Hotels in Relation to Tourism and Conservation/ Use of Local Materials
The genesis of modern buildings started when man first sought shelter from the elements by building a roof over his head. When he felt threatened by animals or other adversaries, he either raised his shelter to above ground or built a wall around the roof which sheltered him. Essentially the primitive home developed from this simplistic approach to that which now exist in the modern ‘smart’ homes, operated and controlled by comprehensively programmed computers.
Culturally when a society have mastered the art of building the simple house, they proceed to build bigger buildings, halls commercial houses and houses of worship, etc. as their wealth and level of sophistication increases so did their structures they became bigger and better. Traditionally God-fearing, these people paid homage to the Creator by always building the most outstanding structure in order to appease Him. Some of these structures are awe inspiring even in to-day’s context. Religious buildings brought out the best of the philanthropists and artisans of that period.
Values shift. Today’s world, commercialism is the ‘invisible’ God to almost everyone. Buildings are built for investment returns. The commandments set out that if the profit margin is too low, it is bad business and ought not to be pursued. Many good projects have been shelved or abandoned for just that reason. Many adaptive reuse projects are put aside when the estimated restoration cost is projected as more expensive than a complete new building. It is therefore heartening to learn that the Architects for Hotel Sofitel, Hua-Hin, found this not to be the case and this project ought to serve as model for other conservation projects.
Until recently, tourism was centered at the European arena. It is now no longer true. Developing countries sensing the money earner that tourism is have started to cash in and to draw some of the tourist away from the traditional stomping grounds. With the traditional tourist centers losing some its lustre, many are turning to the ‘exotic’ and ‘unexplored’. Where previously the European attractions were centered on antiquities and castles, cheaper airfares and economy packaging have brought the exotic and balmy tropical nights closer to the inhabitants of the temperate regions. To culminate ones cheap holiday to the tropics and the exotic East with a bargain-sale through the bazaars of competing Japanese, Korean and Taiwanese electronic goods is an attraction may find difficult to resist.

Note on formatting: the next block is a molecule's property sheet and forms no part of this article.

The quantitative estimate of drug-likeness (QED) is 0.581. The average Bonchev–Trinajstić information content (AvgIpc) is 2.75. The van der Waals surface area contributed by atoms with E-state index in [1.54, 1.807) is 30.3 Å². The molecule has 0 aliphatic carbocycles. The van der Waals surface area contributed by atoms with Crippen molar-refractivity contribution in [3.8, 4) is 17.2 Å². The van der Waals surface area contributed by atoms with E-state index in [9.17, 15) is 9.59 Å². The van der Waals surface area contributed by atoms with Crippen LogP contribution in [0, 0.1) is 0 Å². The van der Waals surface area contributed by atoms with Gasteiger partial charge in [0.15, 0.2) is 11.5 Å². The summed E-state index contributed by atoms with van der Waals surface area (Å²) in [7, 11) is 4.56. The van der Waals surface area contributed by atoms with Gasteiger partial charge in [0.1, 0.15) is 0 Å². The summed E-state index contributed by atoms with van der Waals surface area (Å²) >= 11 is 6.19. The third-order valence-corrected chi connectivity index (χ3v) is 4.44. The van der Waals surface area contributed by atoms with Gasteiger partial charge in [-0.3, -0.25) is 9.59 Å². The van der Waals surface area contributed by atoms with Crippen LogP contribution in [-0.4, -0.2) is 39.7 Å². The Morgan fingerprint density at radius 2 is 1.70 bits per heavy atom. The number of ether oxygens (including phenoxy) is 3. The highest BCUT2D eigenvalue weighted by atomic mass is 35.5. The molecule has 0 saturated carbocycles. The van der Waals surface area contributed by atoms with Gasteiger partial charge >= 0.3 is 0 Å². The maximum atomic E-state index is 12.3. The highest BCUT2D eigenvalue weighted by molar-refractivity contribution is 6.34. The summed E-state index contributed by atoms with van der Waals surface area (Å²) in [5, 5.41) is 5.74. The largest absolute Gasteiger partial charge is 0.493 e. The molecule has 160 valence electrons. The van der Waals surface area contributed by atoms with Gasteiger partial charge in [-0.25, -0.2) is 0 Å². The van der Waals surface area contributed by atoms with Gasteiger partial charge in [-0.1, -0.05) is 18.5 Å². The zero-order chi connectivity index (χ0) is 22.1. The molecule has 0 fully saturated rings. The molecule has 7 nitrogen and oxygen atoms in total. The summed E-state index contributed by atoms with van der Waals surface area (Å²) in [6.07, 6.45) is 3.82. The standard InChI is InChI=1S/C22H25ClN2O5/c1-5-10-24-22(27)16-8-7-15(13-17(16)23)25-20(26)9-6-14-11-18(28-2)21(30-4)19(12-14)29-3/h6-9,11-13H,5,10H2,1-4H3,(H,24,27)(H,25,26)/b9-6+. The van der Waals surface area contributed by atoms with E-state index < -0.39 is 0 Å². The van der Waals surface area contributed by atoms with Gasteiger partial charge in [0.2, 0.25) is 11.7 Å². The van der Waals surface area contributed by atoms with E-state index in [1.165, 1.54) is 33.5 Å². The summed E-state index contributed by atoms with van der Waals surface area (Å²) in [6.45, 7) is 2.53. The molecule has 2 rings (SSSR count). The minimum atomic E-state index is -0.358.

Hong Kong and Singapore had been the two major havens and airline centers where most tourist must past thought to and from the Orient. Everything in Hong Kong and Singapore is ‘souped’ up for the tourist. Others in Asia have followed suit. From the moment one steps off the aircraft, the tourist is provided with prefere;ntial treatment and pampered all the way.
The governments of these regions have one after another declared their countries’ “tourism year” with promises of ;much attractions to please the salivating taste of the diversity-eager tourist. The tourist dollar has become very important. :National Governments are taking active part directly or indirectly through government agencies to invest in tourist orientated projects e.g. building of resort projects and hotels. Entrepreneurs having to compete with the public sector interest often have to ‘out do’ and ‘over do’ some of these projects, that with cost-over-runs they invariably bankrupt themselves.